Gucci's Cuts the Worn-Out Fashion Calendar, Prioritizing Sustainability
Exactly one year since his last resort show, Gucci’s Creative Director Alessandro Michele announced that he will be reducing the number of Gucci's annual runway shows from five to two. From now on, the brand will only be showcasing a fall and spring collection highlighting both mens' and women' fashions. Is this the start of a new tomorrow?
Gucci waves byebye to the tired five-show Fashion Industry calendar. Source: Gucci
For some background, the idea of a fashion show arose from Charles Frederick Worth’s use of live models to display his couture in the 1860s. After that breakthrough, “fashion parades” grew in popularity in major cities, but were primarily viewed by buyers. However, after the second world war, fashion houses began to open their doors to the press and allow publicity. Since then, a universal calendar was set for the fashion shows. Every season since the 1940s, the majority of designers released a spring, fall, pre-fall, resort, and sometimes couture collections around the same time of year.
Gucci has announced it will cut the number of fashion shows it holds every year in an effort to reduce waste. The company says the concept of seasonal clothes has become obsolete and will now host just two "seasonless"catwalk shows annually. - CNN.com
Though the health precautions and financial hardships of the Covid 19 pandemic may have been the tipping point, other factors such as sustainability and gender equality most certainly served as triggers for Michele’s decision. With every garment created luxury or not, large amounts of excess fabric and materials go to waste. When it specifically comes to runway shows, hundreds of dollars worth of food and plastic water bottles get thrown away per show. Not only that, the amount of space, travel, and money needed per show is excessive. If the number of shows per year are limited, it would be less of a burden on both the environment and the economy. When the shows are more spaced out, the trends along with the entire fashion cycle will slow down, which in return will increase sustainability. Now, if a mainstream luxurious brand was to publicly announce their reduction in shows, would other brands follow their lead to promote this sense of sustainability?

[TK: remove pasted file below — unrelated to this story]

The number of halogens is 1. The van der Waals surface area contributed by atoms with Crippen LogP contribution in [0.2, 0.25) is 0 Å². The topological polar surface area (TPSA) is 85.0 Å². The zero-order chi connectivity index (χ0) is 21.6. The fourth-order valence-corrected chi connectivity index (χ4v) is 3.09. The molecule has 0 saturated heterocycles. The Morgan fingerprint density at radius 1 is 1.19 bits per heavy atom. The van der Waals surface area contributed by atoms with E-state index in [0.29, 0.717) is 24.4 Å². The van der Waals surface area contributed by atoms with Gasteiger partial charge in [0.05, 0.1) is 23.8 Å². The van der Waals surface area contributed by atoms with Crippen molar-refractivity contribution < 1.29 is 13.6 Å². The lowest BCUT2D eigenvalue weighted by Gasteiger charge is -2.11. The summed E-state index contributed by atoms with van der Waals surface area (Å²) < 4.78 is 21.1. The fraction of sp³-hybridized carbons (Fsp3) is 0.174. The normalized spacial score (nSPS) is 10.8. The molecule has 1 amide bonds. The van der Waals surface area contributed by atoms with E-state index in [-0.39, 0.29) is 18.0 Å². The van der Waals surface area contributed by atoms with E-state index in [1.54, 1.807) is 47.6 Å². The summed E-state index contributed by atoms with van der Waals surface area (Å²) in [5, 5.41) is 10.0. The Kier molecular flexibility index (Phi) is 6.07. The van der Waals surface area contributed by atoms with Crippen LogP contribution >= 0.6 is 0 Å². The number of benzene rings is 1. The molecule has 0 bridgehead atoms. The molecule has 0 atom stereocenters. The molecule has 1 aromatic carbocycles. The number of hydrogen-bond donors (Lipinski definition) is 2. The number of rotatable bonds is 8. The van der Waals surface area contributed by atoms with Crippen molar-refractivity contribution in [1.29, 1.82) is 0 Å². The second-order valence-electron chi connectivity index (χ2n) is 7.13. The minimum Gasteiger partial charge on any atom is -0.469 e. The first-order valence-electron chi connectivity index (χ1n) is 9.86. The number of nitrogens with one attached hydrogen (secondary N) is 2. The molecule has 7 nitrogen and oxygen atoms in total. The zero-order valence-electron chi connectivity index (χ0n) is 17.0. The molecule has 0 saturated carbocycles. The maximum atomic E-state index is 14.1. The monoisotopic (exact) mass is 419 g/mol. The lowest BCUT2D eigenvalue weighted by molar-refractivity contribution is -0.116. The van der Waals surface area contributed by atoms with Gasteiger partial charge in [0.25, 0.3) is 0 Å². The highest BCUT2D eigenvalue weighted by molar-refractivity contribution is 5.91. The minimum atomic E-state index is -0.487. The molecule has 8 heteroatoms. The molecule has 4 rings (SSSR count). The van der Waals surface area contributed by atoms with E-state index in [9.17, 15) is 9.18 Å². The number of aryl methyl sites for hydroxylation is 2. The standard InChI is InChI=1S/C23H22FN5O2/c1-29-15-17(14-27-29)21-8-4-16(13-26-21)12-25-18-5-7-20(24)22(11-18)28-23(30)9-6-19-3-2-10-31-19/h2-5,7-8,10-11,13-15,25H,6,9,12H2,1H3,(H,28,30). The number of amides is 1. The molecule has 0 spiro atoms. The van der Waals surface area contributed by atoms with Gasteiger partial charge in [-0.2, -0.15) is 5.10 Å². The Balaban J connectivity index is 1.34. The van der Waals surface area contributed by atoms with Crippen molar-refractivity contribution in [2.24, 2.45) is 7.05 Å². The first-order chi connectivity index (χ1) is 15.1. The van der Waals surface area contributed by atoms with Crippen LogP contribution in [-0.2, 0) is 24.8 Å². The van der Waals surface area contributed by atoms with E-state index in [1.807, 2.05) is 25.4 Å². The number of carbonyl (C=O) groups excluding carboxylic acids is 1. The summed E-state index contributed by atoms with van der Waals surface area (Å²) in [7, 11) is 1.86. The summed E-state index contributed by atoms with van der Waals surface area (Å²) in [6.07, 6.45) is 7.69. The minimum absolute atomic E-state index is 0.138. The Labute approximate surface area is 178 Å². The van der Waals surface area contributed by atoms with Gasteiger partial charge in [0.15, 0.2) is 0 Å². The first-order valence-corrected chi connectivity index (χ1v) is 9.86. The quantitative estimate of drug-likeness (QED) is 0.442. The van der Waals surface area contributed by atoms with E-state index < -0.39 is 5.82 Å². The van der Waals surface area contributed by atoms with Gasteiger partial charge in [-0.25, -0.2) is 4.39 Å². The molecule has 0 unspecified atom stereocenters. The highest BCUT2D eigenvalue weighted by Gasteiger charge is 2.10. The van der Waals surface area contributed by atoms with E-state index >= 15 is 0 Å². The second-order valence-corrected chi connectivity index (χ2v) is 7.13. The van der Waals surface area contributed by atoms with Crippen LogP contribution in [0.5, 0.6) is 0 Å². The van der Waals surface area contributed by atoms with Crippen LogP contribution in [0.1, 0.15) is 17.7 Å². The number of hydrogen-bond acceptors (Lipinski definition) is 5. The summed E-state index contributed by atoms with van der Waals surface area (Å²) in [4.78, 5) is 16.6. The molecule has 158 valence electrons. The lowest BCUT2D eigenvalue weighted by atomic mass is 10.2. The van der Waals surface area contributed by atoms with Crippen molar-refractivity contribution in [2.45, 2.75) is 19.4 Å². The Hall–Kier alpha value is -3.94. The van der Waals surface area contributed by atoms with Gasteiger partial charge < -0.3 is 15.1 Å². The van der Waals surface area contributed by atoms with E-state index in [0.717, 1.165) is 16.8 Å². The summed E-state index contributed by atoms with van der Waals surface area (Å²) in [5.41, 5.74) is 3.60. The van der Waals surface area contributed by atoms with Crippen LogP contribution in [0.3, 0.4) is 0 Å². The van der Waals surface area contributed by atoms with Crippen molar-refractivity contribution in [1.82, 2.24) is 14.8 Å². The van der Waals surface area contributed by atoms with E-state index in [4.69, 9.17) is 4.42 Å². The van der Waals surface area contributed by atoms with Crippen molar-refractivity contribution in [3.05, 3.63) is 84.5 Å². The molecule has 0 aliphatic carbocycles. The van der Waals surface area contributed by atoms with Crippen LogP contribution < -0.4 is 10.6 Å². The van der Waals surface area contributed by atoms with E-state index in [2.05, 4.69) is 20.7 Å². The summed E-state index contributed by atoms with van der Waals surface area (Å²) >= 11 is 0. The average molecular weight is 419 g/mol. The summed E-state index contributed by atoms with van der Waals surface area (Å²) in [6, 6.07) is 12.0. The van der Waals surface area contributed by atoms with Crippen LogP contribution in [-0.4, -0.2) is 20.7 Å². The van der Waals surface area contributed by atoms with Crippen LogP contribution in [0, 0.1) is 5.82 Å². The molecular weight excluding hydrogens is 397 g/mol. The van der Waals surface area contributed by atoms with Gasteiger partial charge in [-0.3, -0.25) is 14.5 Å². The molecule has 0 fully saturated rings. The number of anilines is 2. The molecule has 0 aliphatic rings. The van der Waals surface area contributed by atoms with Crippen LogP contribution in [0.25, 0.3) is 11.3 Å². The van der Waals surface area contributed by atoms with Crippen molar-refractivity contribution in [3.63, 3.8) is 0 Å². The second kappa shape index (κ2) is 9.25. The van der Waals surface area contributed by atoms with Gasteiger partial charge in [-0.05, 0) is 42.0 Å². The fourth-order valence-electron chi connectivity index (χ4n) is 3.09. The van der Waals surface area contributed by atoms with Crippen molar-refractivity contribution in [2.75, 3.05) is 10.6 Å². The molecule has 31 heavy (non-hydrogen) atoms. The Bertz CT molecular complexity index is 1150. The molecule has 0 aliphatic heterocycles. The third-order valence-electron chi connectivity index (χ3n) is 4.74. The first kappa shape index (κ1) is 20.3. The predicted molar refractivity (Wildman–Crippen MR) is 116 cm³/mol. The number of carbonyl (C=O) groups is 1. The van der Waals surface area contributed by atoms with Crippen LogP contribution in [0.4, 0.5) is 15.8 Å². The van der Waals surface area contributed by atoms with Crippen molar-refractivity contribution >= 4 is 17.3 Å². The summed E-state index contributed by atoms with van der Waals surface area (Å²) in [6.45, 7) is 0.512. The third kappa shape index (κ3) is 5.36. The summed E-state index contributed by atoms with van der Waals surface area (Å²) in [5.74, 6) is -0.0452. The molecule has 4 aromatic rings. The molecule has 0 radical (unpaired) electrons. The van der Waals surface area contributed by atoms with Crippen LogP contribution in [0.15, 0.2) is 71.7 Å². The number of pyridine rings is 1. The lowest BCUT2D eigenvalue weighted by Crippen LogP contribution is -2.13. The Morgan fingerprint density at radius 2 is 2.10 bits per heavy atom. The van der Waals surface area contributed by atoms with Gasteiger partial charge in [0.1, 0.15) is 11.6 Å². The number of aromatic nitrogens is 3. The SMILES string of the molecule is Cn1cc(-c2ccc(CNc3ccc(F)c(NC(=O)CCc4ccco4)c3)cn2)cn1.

Gucci Kids Fall/Winter 2018. Source: Gucci
According to the New York Times, Saint Laurent chose to drop out of the pre-set fashion show season and follow their own schedule. In addition, other designers such as Dries Van Noten will not be putting on shows until 2021. Naturally, if a designer was to cut back on their number of runway shows, they would be preserving their resources, hiring fewer models, and minimizing risky exposure post-pandemic. What luxury brands could do to still connect with their consumers and promote their image is to showcase their archives virtually. By doing so, the clientele would feel a sense of nostalgia and grasp a further understanding of the brand's history and hey, it will provide the needed job opportunities for the runway models.
If designers follow Michele’s lead (which is likely since he is an industry leader), they would be breaking away from a sense of central control which would be an epic move. With that being said, why is it that fashion shows have to take place at a specific time of year or that there needs to be a set amount of collections? Since fashion is art, perhaps the rules should be left up to the artist, the designer.
Now, adding a twist, Gucci along with Giorgio Armani will be combining their womens' and mens' collections into one show per season. What will this lead to? Combined runway shows will potentially increase the number of views, but will it become a controversy? Would the industry’s economy be at stake? The main struggle all designers will have to face is appealing to younger and newer clientele while maintaining the old.
When Gucci combines their shows they will be leaders in sustainability and gender equality, but will they still maintain their brand identity? As of now, Gucci appeals to consumers of all ages and genders through a range of price points with their licensed goods. Since the appeal is diverse and widespread, combining shows could be a smart move.
At Tomorrows, we support this decision as it furthers the movement of decentralization in the fashion industry and promotes ethical and sustainable runways.